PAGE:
Last on the List
Everybody, except me, thought it was a joke. All who asked were told the very last item on my “Bucket List” was to watch the Green Bay Packers win one more Super Bowl.
Ridiculous? No. A careful assessment after watching the movie about the two old codgers who wanted to do many things before they cashed in, plus several reassessments later, showed about three years ago I had done the next-to-last specific thing I wanted to do in my lifetime. The Packers gave me the opportunity to take care of the last one. I was content as I tore up the old bucket list Sunday night.
However, even before the old list hit the bottom of the recycling bin, a successor called my “dream list” started developing. It includes three items at the moment. Only two are likely to happen.
The first really is a “targets of opportunity” generality. Now that my bucket is empty, I want to concentrate more on doing things that benefit other people. This one is sort of like a New Years' resolution. Maybe I’ll make it happen; maybe not. Chances of success: 70-30.
My second dream is that those idiotic wars in the Mideast will come to an end during my lifetime and not be replaced by other unjustified military adventures. Chances of success: near zero. When will we ever learn?
Once again, the last item on my list depends on the Packers. To fulfill my dream, they need to build on this year’s improbable Super Bowl win to put the franchise where it rightfully belongs—atop the football world.
The Packers and Chicago Bears have played 182 times, and it is galling that Da Bears are eight games ahead of the Packers in the series. That needs to be corrected.
Although the Packers have won the most professional football championships—thirteen—The Steelers have won six Super Bowls and the Dallas Cowboys and San Francisco Forty Niners each have triumphed five times. This is an intolerable situation for Packers fans. Our heroes only have four wins. We need three more to make things right in the record books.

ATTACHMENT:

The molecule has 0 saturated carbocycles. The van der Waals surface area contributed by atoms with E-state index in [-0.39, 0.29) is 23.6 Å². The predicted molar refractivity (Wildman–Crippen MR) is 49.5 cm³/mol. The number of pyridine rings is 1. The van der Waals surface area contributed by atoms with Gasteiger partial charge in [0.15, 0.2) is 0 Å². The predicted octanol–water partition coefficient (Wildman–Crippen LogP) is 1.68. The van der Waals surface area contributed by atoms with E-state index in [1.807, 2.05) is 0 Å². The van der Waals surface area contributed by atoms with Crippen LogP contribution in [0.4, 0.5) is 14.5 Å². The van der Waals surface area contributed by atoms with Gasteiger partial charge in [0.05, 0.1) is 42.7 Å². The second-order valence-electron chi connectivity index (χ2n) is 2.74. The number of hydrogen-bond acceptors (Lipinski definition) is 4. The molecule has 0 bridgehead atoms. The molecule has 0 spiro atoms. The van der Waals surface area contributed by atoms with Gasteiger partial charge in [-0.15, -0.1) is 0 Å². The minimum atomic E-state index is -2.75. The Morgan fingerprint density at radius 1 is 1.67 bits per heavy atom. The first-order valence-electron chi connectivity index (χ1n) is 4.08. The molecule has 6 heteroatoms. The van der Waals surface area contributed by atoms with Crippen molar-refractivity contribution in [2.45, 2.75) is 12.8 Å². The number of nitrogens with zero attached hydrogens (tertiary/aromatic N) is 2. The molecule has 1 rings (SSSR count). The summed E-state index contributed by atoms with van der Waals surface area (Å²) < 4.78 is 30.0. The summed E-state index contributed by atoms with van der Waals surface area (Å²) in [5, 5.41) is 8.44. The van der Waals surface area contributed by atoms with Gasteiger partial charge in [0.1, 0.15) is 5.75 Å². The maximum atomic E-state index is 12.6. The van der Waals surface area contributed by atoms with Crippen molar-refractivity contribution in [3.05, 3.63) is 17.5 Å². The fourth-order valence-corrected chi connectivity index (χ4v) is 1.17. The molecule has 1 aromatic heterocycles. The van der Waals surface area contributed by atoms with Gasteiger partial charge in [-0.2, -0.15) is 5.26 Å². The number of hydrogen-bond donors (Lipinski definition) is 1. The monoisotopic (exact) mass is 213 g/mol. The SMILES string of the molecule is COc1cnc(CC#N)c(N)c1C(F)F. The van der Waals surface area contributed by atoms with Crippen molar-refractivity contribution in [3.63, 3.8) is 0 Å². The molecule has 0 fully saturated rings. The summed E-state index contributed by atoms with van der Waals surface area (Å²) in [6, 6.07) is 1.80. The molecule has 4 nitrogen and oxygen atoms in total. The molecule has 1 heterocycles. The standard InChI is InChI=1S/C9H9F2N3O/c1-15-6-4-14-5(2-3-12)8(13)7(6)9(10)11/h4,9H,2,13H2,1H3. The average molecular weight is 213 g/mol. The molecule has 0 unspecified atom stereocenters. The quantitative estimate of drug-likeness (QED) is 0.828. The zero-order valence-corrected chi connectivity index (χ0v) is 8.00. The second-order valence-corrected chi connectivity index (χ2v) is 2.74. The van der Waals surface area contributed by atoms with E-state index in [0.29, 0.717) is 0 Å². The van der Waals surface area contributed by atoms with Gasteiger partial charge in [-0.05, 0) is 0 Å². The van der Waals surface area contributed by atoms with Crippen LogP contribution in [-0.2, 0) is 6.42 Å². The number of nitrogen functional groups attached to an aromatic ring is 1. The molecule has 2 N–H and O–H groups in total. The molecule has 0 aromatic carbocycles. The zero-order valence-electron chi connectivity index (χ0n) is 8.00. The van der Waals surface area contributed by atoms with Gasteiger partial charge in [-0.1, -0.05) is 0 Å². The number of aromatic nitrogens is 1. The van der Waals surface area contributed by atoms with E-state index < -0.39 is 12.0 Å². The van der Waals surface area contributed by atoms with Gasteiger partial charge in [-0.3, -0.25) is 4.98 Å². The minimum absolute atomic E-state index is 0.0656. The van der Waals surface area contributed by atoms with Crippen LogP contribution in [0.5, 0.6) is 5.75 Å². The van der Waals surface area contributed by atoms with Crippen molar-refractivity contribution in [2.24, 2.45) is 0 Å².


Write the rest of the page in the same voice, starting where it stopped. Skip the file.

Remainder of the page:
I wrote this year’s team off after the fourth game as the number of players out for the season with injuries was growing faster than a snow drift on the east shore of Lake Michigan in January. I was wrong. I underestimated the depth and talent of the squad. The coach and general manager turned out to be far smarter than some of their public appearances led me to believe they were.
Sunday’s achievement, events in the weeks leading up to it, and the age, contract status, and ability of the entire complement of players foretell a bright future. Barring serious injury to the quarterback, Green Bay is going to be a powerhouse for eight to ten years. That’s plenty of time for them to take care of their responsibilities on my “dream list.” And I’m expecting to spend at least that many years working on the other items and anything else that seems important.